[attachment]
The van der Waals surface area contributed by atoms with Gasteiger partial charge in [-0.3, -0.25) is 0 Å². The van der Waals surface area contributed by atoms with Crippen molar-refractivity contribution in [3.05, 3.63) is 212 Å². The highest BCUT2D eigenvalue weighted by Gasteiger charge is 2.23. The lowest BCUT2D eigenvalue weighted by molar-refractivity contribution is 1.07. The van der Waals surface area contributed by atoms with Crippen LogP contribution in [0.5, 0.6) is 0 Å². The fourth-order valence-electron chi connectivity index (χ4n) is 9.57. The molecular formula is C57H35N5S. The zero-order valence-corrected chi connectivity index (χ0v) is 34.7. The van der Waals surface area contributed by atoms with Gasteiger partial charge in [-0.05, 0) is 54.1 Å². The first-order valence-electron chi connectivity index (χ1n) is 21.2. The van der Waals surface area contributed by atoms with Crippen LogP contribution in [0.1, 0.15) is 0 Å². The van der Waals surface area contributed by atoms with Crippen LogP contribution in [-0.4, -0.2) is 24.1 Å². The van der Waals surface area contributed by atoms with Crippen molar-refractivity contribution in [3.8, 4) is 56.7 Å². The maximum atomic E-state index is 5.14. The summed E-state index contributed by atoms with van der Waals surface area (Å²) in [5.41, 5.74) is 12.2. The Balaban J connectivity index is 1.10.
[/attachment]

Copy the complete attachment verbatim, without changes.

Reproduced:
The van der Waals surface area contributed by atoms with Gasteiger partial charge in [-0.3, -0.25) is 0 Å². The van der Waals surface area contributed by atoms with Crippen molar-refractivity contribution in [3.05, 3.63) is 212 Å². The highest BCUT2D eigenvalue weighted by Gasteiger charge is 2.23. The lowest BCUT2D eigenvalue weighted by molar-refractivity contribution is 1.07. The van der Waals surface area contributed by atoms with Crippen LogP contribution in [0.5, 0.6) is 0 Å². The fourth-order valence-electron chi connectivity index (χ4n) is 9.57. The molecular formula is C57H35N5S. The zero-order valence-corrected chi connectivity index (χ0v) is 34.7. The van der Waals surface area contributed by atoms with Gasteiger partial charge in [-0.05, 0) is 54.1 Å². The first-order valence-electron chi connectivity index (χ1n) is 21.2. The van der Waals surface area contributed by atoms with Crippen LogP contribution in [0.1, 0.15) is 0 Å². The van der Waals surface area contributed by atoms with Crippen LogP contribution in [-0.4, -0.2) is 24.1 Å². The van der Waals surface area contributed by atoms with Crippen molar-refractivity contribution in [3.8, 4) is 56.7 Å². The maximum atomic E-state index is 5.14. The summed E-state index contributed by atoms with van der Waals surface area (Å²) in [5.41, 5.74) is 12.2. The Balaban J connectivity index is 1.10.